Last year I downloaded a Chanukah mix from iTunes and my husband told me that Adam Sandler is banned forever from our stereo.
So what to do about Jewishy mood music during our annual latke party?
The machers at Craig N Co come to the rescue with a new release: “Hannukkah Lounge” promises to be “an eclectic mix of smooth, mood-inducing holiday classics.” Call it “Jew-Age” jazz, if you will.
Knowing that any Chanukah celebration is incomplete without greasy fried things, Craig N Co is also giving away a coupon for a Krispy Kreme donut with every order.
No more “Chanukah Song” and an old-fashioned glazed? Sweeeet!
This is Amber Ridinger. Her extremely rich, ethics-deficient parents spent half a million dollars on her bat mitzvah party, which included the cost of hiring hip hop stars Ja Rule and Ashanti, who most likely had to be briefed on what a bat mitzvah actually is. (Amber herself was probably reminded repeatly by some well-meaning relative, but her bling was jangling too loudly.)
It was, in fact, Ja’s first brush with Jewish coming-of-age ceremonies. “I’m Uncle Ja,” he said, with his arm wrapped around a beaming Amber. “I’m really here just to scare all the little boys, the little 13-year-old bad boys that try to hit on little Amber. That’s why I’m here.”
That well-meaning relative definitely had a heart attack at that one.
The party also included a fashion show featuring Amber’s own designs. If they looked anything like what the little princess is wearing in this photo, there’s a post on GoFugYourself in her future!
I’m sure we’ll be hearing more from heiress Amber in the coming years when her parents finance her perfume line and try to keep her night vision sex tape out of the tabloids. Mazel tov, girl!
Photo: David McMahan/Photopass.com.
In response to Sarah Laughed: Modern Lessons from the Wisdom & Stories of Biblical Women by Vanessa Ochs:
For all the guff Jewish women get about being mouthy, theres a distinct lack of female voices in the Old Testament.
Take Jobs wife (please): She loses her home, her children are killed and her husband continues to praise the One who made it all happen, and all she can say is Curse God and die!
I dont know about you, but Im guessing her actual speech was longer, louder and a bit more specific about the curses.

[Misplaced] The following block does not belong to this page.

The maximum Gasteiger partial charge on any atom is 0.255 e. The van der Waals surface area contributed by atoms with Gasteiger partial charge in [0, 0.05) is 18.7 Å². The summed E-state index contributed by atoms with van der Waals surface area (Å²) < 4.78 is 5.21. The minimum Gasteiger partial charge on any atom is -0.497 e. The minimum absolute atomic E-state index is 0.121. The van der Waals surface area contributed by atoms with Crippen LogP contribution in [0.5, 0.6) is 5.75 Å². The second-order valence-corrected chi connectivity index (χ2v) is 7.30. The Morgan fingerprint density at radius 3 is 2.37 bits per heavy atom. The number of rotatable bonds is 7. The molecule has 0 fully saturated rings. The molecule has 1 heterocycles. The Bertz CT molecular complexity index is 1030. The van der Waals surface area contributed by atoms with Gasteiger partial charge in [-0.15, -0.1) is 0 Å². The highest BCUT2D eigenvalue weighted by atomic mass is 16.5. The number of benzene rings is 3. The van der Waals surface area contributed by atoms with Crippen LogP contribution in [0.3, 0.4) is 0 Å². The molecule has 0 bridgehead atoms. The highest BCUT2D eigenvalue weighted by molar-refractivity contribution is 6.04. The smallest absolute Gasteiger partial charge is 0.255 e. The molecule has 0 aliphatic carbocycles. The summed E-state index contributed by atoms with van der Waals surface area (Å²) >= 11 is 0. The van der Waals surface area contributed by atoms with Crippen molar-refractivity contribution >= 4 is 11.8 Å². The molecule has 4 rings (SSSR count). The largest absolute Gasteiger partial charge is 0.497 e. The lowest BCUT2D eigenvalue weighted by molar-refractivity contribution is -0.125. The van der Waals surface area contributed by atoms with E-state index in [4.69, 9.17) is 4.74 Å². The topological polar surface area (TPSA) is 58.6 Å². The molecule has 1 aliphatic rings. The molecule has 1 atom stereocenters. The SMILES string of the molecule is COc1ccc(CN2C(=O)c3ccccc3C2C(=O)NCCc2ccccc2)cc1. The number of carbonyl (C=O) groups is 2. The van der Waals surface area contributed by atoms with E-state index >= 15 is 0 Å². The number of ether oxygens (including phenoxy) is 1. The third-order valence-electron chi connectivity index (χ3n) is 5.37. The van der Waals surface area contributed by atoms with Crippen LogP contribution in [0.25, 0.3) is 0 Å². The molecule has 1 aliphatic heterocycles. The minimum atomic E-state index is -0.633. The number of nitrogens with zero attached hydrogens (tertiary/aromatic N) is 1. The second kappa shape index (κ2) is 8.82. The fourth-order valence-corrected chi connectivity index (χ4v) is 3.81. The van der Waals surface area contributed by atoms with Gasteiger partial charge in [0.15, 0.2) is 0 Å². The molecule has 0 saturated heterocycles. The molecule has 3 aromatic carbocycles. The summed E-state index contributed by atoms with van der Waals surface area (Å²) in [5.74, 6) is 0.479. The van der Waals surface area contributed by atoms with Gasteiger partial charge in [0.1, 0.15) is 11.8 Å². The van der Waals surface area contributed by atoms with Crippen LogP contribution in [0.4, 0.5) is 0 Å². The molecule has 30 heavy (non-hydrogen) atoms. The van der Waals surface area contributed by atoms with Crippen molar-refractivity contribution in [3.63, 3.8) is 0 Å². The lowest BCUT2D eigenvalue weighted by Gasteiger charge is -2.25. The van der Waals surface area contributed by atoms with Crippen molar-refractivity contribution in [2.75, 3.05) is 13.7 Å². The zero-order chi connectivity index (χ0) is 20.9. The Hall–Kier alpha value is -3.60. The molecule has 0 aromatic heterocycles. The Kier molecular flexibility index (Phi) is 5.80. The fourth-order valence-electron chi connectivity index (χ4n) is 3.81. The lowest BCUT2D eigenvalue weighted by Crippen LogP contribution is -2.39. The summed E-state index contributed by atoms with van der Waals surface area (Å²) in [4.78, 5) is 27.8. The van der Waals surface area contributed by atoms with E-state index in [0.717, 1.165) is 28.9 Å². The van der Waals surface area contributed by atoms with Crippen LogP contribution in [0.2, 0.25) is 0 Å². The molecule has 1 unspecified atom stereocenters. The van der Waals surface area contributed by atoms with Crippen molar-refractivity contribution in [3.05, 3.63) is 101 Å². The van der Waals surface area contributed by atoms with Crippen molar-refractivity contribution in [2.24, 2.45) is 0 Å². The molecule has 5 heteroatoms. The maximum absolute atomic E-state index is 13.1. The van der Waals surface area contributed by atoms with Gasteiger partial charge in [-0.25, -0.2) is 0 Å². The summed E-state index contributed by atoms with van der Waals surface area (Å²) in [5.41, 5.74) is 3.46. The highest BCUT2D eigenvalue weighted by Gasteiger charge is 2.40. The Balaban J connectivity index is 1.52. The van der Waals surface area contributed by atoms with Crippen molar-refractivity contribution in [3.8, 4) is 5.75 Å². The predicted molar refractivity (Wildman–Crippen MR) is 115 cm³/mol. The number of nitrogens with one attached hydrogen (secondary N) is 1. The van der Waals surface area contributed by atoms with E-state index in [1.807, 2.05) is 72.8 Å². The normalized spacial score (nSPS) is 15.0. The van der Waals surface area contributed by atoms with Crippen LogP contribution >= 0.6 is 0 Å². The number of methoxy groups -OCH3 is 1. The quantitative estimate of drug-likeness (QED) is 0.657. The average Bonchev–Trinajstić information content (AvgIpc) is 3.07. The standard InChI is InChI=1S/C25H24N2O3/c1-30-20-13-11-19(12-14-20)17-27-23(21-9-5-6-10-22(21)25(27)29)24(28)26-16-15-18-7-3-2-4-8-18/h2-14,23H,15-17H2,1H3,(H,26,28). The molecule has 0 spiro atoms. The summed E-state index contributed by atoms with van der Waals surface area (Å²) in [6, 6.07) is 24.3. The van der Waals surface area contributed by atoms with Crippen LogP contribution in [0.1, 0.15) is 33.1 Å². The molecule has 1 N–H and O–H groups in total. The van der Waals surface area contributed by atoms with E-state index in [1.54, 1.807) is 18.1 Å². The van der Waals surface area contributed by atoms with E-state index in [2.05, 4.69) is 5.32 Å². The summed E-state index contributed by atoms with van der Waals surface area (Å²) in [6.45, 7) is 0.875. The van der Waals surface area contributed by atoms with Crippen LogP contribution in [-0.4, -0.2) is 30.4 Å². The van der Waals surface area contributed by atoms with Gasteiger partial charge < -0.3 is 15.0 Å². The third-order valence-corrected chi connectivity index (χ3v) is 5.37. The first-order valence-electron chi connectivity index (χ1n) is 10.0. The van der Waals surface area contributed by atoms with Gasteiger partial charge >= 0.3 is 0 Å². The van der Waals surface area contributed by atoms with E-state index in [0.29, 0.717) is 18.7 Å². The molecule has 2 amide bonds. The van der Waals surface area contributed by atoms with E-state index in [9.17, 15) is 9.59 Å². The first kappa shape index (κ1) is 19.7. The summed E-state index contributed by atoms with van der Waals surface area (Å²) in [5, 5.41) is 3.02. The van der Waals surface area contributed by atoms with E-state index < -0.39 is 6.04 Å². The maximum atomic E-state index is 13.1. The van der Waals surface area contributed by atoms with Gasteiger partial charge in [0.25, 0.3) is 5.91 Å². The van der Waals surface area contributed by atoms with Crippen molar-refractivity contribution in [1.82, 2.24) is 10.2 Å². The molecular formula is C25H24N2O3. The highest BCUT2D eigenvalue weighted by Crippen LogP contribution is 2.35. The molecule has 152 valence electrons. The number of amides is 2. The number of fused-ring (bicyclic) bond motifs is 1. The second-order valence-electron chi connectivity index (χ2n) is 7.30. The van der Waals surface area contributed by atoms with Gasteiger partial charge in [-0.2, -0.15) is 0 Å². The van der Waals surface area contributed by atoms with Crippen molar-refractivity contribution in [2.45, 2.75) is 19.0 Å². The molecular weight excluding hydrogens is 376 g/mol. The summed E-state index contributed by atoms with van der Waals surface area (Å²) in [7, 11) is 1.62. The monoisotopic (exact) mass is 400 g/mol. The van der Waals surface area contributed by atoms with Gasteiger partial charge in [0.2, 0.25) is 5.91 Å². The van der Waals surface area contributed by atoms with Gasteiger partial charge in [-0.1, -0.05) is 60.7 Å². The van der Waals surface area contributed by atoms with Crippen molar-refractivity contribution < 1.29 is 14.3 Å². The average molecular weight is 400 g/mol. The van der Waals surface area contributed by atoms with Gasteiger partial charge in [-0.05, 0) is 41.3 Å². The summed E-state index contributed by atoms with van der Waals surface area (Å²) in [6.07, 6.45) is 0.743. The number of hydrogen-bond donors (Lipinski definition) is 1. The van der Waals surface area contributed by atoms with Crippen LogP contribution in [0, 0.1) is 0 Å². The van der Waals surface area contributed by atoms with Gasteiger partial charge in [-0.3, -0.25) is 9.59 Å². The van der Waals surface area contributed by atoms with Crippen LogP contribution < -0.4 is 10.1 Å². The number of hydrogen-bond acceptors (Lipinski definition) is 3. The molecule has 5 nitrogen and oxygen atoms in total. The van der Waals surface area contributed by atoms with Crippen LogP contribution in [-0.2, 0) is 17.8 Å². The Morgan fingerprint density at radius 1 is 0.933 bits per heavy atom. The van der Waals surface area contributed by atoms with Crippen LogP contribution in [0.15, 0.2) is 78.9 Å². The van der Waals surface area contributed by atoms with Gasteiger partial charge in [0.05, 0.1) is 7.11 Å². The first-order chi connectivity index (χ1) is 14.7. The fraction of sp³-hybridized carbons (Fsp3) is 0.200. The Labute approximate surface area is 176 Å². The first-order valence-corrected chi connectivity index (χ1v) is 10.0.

You can read the rest of my my review in this week’s J.
Another retarded wintertime holiday intending to blend random parts of Chanukah and Christmas like a bad casserole? Fuhgeddaboudit.
On further inspection, however, the creators of Jewsmas don’t appear to be advocating the commingling of holidays, but are rather trying to protect them from dilution:
We know that Chanukah is not the Jewish Christmas! No, we must reclaim Chanukah for what it is: a celebration of freedom, faith and miracles from G-d. And to do that, we create a new holiday, the Jewish Christmas. From this time forward, each year on the first Saturday after Christmas, Jews and Christians shall gather together and celebrate Jewsmas … Now leave Chanukah the hell alone!
Fabricated traditions include the Dreidel Drinking Game (with the extremely alocoholic conconction Meshuganog) and proper mumbling of carols, which sound like good clean crosscultural fun, but cheese and chocolate fondue? Barf. Not to mention the “Ogling of Shiksas,” which crosses the wrong side of my feminism detector.
I’m going to give the benefit of the doubt that the site was created as a satirical response to all the other fake holidays mostly because they’re not really trying to sell anything. (Well, they have t-shirts, but who doesn’t?)
Autumn Saturdays are a big deal for families in America; I guess one could say pee-wee soccer is practically a religion. But if you’re shomer Shabbos, your kids will never don “Earl’s Hardware” polyester jerseys and dribble down the field with the rest of the team.
To have to choose between shul and soccer could be one of the travesties of American Judaism. In Portland, Oregon, however, one group of observant Jews is thinking outside the box. Rather than relegate their kids to the sidelines, these parents appealed to the local league and got the games scheduled for Sundays. (Which I suppose means they can only play against non-observant Christians, but there’s more of them than there are of us.)